Friday, 23 April 2010

sharing the load

here's an excellent post and discussion thread at blue milk, which i just caught up with today. it's basically about sharing the workload of housework and childrearing, and the difficulties that tend to arise from that:

I have had two important breakthroughs. Let’s skip the whole idea that one of those breakthroughs might have been achieving true equality as feminist parents with our work and family life. I don’t want to disappoint. Frankly, if becoming a parent (at least in a heterosexual way) isn’t an experience in compromising your feminist principles and seeing just how far you can bend over backwards to accommodate the patriarchy then I don’t know what else it might be.

[...]

I am five years into this working mother thing, and I am still shocked about how unfair the work-family split is – all the work of getting it to happen, getting it to work, and keeping it running smoothly is done by mothers. It seems ridiculous – two people working, two people are parents – the organisational workload should be shared, but that isn’t how it happens. I am torn between fighting to get some equality and conserving my energy to deal with making what actually happens work for me, and especially for the children (which are like the carrot to the donkey for women).

i'd really recommend reading the whole thing, including the shared experiences in comments.

i won't share my own experiences on the matter, since i don't blog anonymously. but after reading this piece, and i know it's strange, but i really came to appreciate my gardener. i mean, i did already appreciate the work he does and his reliability, friendliness and helpfulness.

admitted that this is someone i pay to do stuff for me. yet it's just so relaxing to ask him to do things and have them done in a timely fashion, and with a cheerful manner. no need for constant reminders, no having to put up with him taking as long as possible to do it just to show that he's not subservient to his wife, no huffing and dragging himself around as if it's just so inconvenient to be doing this particular thing, no acting like he's doing me a big favour just by doing something that i shouldn't have needed to ask him to do anyway, no frustration at having the job done sloppily, no bewilderment/frustration that i don't appreciate that he finally got up and did stuff that other men don't do, no arguments, no stress.

not saying that i had to deal with any or all of these, but it just nice to know that they won't be an issue. and mostly i don't even have to ask him to do stuff, he actually works out what needs to be done, checks in with me that it's ok to go ahead, then just quietly gets it done.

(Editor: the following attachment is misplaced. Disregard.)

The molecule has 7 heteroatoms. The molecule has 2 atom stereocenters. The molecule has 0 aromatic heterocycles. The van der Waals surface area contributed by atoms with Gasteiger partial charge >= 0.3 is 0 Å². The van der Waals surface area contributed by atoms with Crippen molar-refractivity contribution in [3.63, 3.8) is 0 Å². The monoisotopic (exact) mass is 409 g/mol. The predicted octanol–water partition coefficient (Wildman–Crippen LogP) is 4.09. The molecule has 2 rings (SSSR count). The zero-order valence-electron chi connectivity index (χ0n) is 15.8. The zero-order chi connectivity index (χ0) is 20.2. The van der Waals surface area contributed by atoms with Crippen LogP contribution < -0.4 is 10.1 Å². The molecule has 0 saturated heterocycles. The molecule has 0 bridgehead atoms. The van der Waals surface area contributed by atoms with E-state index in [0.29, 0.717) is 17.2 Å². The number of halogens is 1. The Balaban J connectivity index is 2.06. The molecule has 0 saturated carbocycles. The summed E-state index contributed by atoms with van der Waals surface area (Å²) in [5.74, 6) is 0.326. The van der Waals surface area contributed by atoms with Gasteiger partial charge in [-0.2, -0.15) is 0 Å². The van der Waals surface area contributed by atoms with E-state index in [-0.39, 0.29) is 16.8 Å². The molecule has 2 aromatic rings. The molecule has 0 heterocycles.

in fact, it's the perfect relationship.

8 comments:

Flynn the Cat said...

Wait, is that a teenager or a husband? I was getting confused!

Anonymous said...

I have to admit that is one of the factors that has lead to me deciding not to have children. Not the only one by any means, but it has definitely made me think hard about it.

blue milk said...

Thanks for the link love.

Moz said...

I was bemused at how much I empathised with that... being a childfree male and all. Take some responsibility for your environment, dammit!

Sometimes I fear my relationship is like that... other times I fear we fight too much for control of the house. Part of it is a need to split responsibilities and have clear lines. Living in a share house makes it easier to be obvious, becuase six adults need structure or it all falls apart. So I do wonder if some couples might have more luck with a housework roster of some sort. Two different friends of mine are doing the split work thing - she works MTW, he works WTF and there's outside care the day they both work. That seems to work better, but from the outside I'm sure quite how much better.

Mikaere Curtis said...

OK. I’m a guy.

And I think the men largely described in the posts above are shits of the highest order. Sitting back while the mother of your child(ren) struggles is unforgivable. However…

Here’s my challenge to the women who posted above:

What exactly, of your partner’s behaviour, __really__ surprised you. Srsly !

It seems to me that the common theme was that the mothers considered that their partners would automagikally get onboard with the whole child-rearing thing.

And that they (the male partners) would alter their personal modus operandi such that they would take on an equitable share of the child-rearing responsibilities.

I’ll go a step further: Why were you attracted to your partner in the first place – was it their inherent childrearing capability, or was it their sense of fun ?